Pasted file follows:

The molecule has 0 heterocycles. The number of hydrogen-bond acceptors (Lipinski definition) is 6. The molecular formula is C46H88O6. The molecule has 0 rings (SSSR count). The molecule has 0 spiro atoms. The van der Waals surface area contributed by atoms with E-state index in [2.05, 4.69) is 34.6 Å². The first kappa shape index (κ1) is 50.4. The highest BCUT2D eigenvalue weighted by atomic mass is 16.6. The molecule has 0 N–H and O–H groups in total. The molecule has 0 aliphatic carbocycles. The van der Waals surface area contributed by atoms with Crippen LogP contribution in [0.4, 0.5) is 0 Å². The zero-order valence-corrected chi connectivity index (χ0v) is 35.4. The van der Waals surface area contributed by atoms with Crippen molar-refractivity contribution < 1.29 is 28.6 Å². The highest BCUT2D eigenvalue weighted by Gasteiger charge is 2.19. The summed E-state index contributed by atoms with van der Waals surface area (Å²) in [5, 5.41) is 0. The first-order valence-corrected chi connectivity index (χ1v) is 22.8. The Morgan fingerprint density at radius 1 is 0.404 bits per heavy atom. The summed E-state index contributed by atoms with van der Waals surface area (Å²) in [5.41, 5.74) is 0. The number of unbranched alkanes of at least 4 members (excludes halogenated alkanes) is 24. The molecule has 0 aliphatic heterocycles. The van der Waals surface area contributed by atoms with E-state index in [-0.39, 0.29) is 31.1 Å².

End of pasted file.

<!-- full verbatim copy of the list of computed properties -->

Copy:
The molecule has 0 heterocycles. The number of hydrogen-bond acceptors (Lipinski definition) is 6. The molecular formula is C46H88O6. The molecule has 0 rings (SSSR count). The molecule has 0 spiro atoms. The van der Waals surface area contributed by atoms with E-state index in [2.05, 4.69) is 34.6 Å². The first kappa shape index (κ1) is 50.4. The highest BCUT2D eigenvalue weighted by atomic mass is 16.6. The molecule has 0 N–H and O–H groups in total. The molecule has 0 aliphatic carbocycles. The van der Waals surface area contributed by atoms with Crippen LogP contribution in [0.4, 0.5) is 0 Å². The zero-order valence-corrected chi connectivity index (χ0v) is 35.4. The van der Waals surface area contributed by atoms with Crippen molar-refractivity contribution < 1.29 is 28.6 Å². The highest BCUT2D eigenvalue weighted by Gasteiger charge is 2.19. The summed E-state index contributed by atoms with van der Waals surface area (Å²) in [5, 5.41) is 0. The first-order valence-corrected chi connectivity index (χ1v) is 22.8. The Morgan fingerprint density at radius 1 is 0.404 bits per heavy atom. The summed E-state index contributed by atoms with van der Waals surface area (Å²) in [5.41, 5.74) is 0. The number of unbranched alkanes of at least 4 members (excludes halogenated alkanes) is 24. The molecule has 0 aliphatic heterocycles. The van der Waals surface area contributed by atoms with E-state index in [-0.39, 0.29) is 31.1 Å².